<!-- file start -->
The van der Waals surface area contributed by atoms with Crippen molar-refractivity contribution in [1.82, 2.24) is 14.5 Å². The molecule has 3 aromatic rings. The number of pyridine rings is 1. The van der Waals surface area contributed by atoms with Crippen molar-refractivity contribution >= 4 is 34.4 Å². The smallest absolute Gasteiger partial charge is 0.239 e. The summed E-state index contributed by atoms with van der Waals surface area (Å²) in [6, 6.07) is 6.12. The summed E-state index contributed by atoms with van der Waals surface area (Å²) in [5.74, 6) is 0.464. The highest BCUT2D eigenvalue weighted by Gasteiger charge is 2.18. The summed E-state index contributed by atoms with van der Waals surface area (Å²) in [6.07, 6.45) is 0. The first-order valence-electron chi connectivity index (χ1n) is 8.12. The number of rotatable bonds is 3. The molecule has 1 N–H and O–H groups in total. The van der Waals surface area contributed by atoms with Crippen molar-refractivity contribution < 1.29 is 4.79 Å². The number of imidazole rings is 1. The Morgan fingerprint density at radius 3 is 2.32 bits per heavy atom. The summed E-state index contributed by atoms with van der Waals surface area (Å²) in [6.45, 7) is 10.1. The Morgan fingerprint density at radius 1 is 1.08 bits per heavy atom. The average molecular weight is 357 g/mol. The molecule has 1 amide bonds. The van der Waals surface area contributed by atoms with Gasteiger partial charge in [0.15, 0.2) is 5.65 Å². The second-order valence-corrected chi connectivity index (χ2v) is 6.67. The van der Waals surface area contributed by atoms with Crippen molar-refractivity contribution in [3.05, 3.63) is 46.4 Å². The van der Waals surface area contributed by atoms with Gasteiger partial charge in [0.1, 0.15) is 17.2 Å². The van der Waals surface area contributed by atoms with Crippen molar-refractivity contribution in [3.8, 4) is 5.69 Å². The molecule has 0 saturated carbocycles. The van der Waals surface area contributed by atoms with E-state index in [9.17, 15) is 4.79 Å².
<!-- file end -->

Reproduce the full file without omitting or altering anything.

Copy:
The van der Waals surface area contributed by atoms with Crippen molar-refractivity contribution in [1.82, 2.24) is 14.5 Å². The molecule has 3 aromatic rings. The number of pyridine rings is 1. The van der Waals surface area contributed by atoms with Crippen molar-refractivity contribution >= 4 is 34.4 Å². The smallest absolute Gasteiger partial charge is 0.239 e. The summed E-state index contributed by atoms with van der Waals surface area (Å²) in [6, 6.07) is 6.12. The summed E-state index contributed by atoms with van der Waals surface area (Å²) in [5.74, 6) is 0.464. The highest BCUT2D eigenvalue weighted by Gasteiger charge is 2.18. The summed E-state index contributed by atoms with van der Waals surface area (Å²) in [6.07, 6.45) is 0. The first-order valence-electron chi connectivity index (χ1n) is 8.12. The number of rotatable bonds is 3. The molecule has 1 N–H and O–H groups in total. The van der Waals surface area contributed by atoms with Crippen molar-refractivity contribution < 1.29 is 4.79 Å². The number of imidazole rings is 1. The Morgan fingerprint density at radius 3 is 2.32 bits per heavy atom. The summed E-state index contributed by atoms with van der Waals surface area (Å²) in [6.45, 7) is 10.1. The Morgan fingerprint density at radius 1 is 1.08 bits per heavy atom. The average molecular weight is 357 g/mol. The molecule has 1 amide bonds. The van der Waals surface area contributed by atoms with Gasteiger partial charge in [0.15, 0.2) is 5.65 Å². The second-order valence-corrected chi connectivity index (χ2v) is 6.67. The van der Waals surface area contributed by atoms with Crippen molar-refractivity contribution in [3.05, 3.63) is 46.4 Å². The van der Waals surface area contributed by atoms with Gasteiger partial charge in [0.1, 0.15) is 17.2 Å². The van der Waals surface area contributed by atoms with Crippen molar-refractivity contribution in [3.8, 4) is 5.69 Å². The molecule has 0 saturated carbocycles. The van der Waals surface area contributed by atoms with E-state index in [9.17, 15) is 4.79 Å².